Logic Models: Charting a Course for Success

When nonprofits are in the trenches tackling large social challenges, it can be difficult to see the little details that make up their programs. In a time where social service organizations are struggling to maintain the resources needed to sustain operations, evaluating a program’s success can be a low priority. This can turn a mission-driven organization into one without a roadmap for the future.

There are several ways to lose sight of details:

  • During budget discussions, extra money may become available to use for programming. If a program has been successful before, it can seem like a simple decision to put more money into it and expanding it without first re-evaluating its effectiveness.
  • If the program is new, it may seem logical that the program will make an impact because it was designed to tackle one of your current issues, but that may not actually be the case.
  • If the program is struggling, it may be difficult to understand why.

It’s hard to make the best choice if there isn’t a way to logically identify and measure a program’s plan and performance.

Logic Models Chart the Course

Logic models are an ideal way to measure and evaluate a program’s progress. A logic model lays out the connections between a program’s purpose and its desired results. Early adopters, like the United Way, use logic models advantageously to help it structure the building blocks needed to deliver on its mission.

Model Elements

A logic model looks similar to a flowchart, in that each field leads to the next field. The model is composed of the following elements:

  • Inputs are the resources needed to create and implement a program. An input can include staff members, instruction modules, volunteers and volunteer training, etc.
  • Activities are actions that take place during the program. This includes conducting a lecture, providing a volunteer with a mentor and more.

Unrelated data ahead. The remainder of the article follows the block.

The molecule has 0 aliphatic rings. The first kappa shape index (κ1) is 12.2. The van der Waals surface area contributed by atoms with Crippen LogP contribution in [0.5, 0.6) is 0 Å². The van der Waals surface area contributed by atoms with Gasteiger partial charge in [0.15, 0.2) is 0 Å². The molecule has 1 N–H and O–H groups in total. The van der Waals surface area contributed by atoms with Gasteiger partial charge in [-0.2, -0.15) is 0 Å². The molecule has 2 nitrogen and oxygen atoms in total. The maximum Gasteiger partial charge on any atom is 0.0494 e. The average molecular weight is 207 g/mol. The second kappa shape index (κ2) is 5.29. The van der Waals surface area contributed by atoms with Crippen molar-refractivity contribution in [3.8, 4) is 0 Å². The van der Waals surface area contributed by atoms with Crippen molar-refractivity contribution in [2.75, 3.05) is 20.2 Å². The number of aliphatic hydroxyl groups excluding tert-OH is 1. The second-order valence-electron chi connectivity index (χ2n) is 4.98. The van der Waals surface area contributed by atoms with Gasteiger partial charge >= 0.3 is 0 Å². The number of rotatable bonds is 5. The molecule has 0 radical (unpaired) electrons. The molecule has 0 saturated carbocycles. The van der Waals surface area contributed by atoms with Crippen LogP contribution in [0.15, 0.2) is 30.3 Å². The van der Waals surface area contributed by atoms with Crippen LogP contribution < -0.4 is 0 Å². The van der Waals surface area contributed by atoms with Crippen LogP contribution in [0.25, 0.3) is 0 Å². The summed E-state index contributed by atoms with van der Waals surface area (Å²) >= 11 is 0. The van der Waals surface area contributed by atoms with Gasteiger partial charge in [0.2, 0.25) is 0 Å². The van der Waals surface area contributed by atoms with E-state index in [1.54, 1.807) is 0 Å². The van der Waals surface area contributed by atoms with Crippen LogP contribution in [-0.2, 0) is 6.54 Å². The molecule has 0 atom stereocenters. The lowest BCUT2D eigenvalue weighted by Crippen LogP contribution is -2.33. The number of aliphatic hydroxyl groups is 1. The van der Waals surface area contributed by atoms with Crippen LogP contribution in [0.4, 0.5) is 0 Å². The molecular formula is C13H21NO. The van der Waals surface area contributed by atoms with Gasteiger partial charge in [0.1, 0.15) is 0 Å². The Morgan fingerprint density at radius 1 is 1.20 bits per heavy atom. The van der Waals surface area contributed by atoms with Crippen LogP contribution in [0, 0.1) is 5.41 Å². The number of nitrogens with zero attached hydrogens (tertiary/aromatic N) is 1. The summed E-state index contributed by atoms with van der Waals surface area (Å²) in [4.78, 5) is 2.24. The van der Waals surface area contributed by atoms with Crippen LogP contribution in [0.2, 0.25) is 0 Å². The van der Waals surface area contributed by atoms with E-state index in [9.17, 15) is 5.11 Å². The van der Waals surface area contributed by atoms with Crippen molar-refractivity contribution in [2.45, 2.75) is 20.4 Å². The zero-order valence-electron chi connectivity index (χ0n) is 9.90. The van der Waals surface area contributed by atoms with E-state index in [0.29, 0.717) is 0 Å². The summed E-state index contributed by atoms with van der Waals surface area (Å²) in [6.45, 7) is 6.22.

• Outputs are tangible and specific objects that are created by the activities for the program’s participants; in this case, outputs would be the number of youth in lectures or with mentors.
  • Outcomes are the changes an organization expects to see in participants – both immediately and over time. They are measurable and specific. Examples include increased knowledge of risks of smoking (initial), youth quitting smoking (intermediate) and longer life expectancy (long-term.)

Map of a logic model

Creating the Boxes

The model can be read like a series of “if, then” statements; if you have the inputs identified, you can figure out what activities would logically come from them. For example, if 100 parents at-risk for child abuse receive counseling, an illogical conclusion would be “there is an aware ness about factory farming.”

When developing a logic model, you can either begin at the “inputs” and work toward the “outcomes,” or go in reverse and start with the desired “outcomes.” If you start at “inputs” and work forward, you can clearly see that all steps are present to achieve the outcome you desire. By going in reverse, you can begin by concentrating on your mission and then determine piece by piece what actions or resources are needed to make that goal succeed. Both are valid techniques and the best choice depends on the goals of the program.

Strategies for Using Logic Models Successfully

Logic models can help your organization in a variety of ways, including:

  • Understanding the steps necessary to succeed. A logic model requires you to re-examine the goal behind the program, why the program is needed, how it will be created and maintained and what role it has over the long term. These components of planning have likely been considered at the start of the program by board members and community leaders. However, aligning the answers to the questions in a physical model allows for greater comprehension and analysis.